The Washington Post

D.C. budget autonomy, abortion fight puts principle above practicality

Norton and Gray said they “agonized” over rejecting Issa’s deal. (Gerald Martineau/For The Washington Post)

But, for anyone who has watched how the arc of voting-rights activism has bent in the past four years, it was fait accompli that city officials would reject the deal. No compromises. No deals. We deserve nothing less than full “self-determination,” to use Mayor Vincent C. Gray’s favored phrase.

That sentiment is impossible for most self-respecting city residents to deny. What’s also hard to deny is that the budget autonomy bill offered by Issa (R-Calif.) would have a significant positive impact on how the city government would operate.

It would be in no danger of failing to provide basic city services in the case of a federal government shutdown. The city would also be freer to adopt the July 1 fiscal year used by most states and municipalities rather than the federal Oct. 1 fiscal year, making school budgeting and management much, much simpler. Most basically, it would be free to spend the money it raised locally without Congress saying otherwise.

Del. Eleanor Holmes Norton (D) herself called the bill “extraordinary in its scope and its deference and understanding of the city.” But the abortion rider — like any spending restriction — meant the deal was DOA. When your movement is predicated on principle, it’s hard to betray that principle even in part.

For the practical argument for taking the deal, look to former Rep. Tom Davis (R-Va.), who laid it out for the Associated Press:

Davis said ... district leaders were “letting the perfect be the enemy of the good.”

“They need to learn to take some victories. I think the budget autonomy is critical. The reality is, with this Congress, that’s the best they’re going to do,” said Davis, who occasionally advises Gray on how to deal with Congress. “I understand the difficulty — I get it. But leadership is not always having perfect choices.”

Easy for Davis to say, of course — as a Virginia resident, he enjoys the full complement of voting rights. And do understand his view is informed by the fact that city leaders chose to reject a deal he meticulously orchestrated to give the city a House vote after a gun rider was attached.

Unlike the gun rider, D.C. already has the abortion rider — in fact, it has had it all but three years since 1988 — and it does not look to be going away anytime soon. Ask President Barack Obama, who earlier this year told House Speaker John Boehner “I will give you D.C. abortion” during budget negotiations this spring.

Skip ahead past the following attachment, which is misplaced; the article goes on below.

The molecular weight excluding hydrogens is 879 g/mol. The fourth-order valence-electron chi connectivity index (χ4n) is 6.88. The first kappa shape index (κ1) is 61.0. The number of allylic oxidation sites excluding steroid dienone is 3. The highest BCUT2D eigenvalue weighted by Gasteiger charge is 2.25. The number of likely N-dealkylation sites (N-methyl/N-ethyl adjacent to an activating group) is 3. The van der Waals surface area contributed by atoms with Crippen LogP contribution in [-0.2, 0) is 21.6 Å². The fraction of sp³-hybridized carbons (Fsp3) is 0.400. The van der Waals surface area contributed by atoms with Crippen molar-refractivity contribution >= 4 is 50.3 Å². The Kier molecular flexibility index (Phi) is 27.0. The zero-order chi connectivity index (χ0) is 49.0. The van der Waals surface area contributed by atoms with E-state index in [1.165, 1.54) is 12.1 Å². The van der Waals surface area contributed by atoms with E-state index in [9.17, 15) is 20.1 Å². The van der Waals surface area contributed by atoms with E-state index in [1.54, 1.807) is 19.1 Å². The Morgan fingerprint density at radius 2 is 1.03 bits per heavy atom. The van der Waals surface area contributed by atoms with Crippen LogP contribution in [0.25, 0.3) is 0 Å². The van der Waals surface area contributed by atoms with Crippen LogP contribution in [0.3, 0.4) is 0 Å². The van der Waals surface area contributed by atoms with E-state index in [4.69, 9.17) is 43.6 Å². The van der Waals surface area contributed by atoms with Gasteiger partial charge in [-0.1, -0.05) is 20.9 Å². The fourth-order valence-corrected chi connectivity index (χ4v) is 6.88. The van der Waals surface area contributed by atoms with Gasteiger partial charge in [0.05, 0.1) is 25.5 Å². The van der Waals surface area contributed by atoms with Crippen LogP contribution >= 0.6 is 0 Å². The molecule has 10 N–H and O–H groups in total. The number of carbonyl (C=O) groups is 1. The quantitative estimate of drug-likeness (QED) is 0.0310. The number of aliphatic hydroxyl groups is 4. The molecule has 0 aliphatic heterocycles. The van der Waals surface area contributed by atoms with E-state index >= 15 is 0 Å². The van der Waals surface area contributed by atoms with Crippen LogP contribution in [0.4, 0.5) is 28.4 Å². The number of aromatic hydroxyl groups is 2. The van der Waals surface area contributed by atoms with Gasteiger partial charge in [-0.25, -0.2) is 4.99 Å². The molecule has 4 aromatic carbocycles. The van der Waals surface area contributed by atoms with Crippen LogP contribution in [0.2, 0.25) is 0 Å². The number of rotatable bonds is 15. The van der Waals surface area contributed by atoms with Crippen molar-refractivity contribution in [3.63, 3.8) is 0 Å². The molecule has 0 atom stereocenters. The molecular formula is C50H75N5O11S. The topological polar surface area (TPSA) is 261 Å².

Abortion restrictions are not escaping Republican Party orthodoxy anytime soon, and as long as Democrats see D.C. abortion spending as an “easy give” for other concessions, it will remain that way. So why not bow to practicalities and make a deal?

As the Post’s Ben Pershing reported today, more than the abortion rider might have been attached to the bill as it made its way through Congress. The addition of riders dealing with guns and needle exchange and medical marijuana together might have been too much.

But if the deal is abortion for budget autonomy, it might be worth thinking longer and harder. Note that city leaders, for instance, have not shown themselves to be particularly interested in the practicalities of the abortion rider. Consider that during the brief period during which the city was allowed to fund abortions, it spent $185,000 over a nine-month period, according to figures provided to the Associated Press. Since then, the private, volunteer-operated D.C. Abortion Fund has been running on a shoestring while politicians who raise many thousands of dollars a year for their own campaigns and constituent service accounts haven’t done much to help.

But, hey, at least we still have our principles.

Mike DeBonis covers Congress and national politics for The Washington Post. He previously covered D.C. politics and government from 2007 to 2015.


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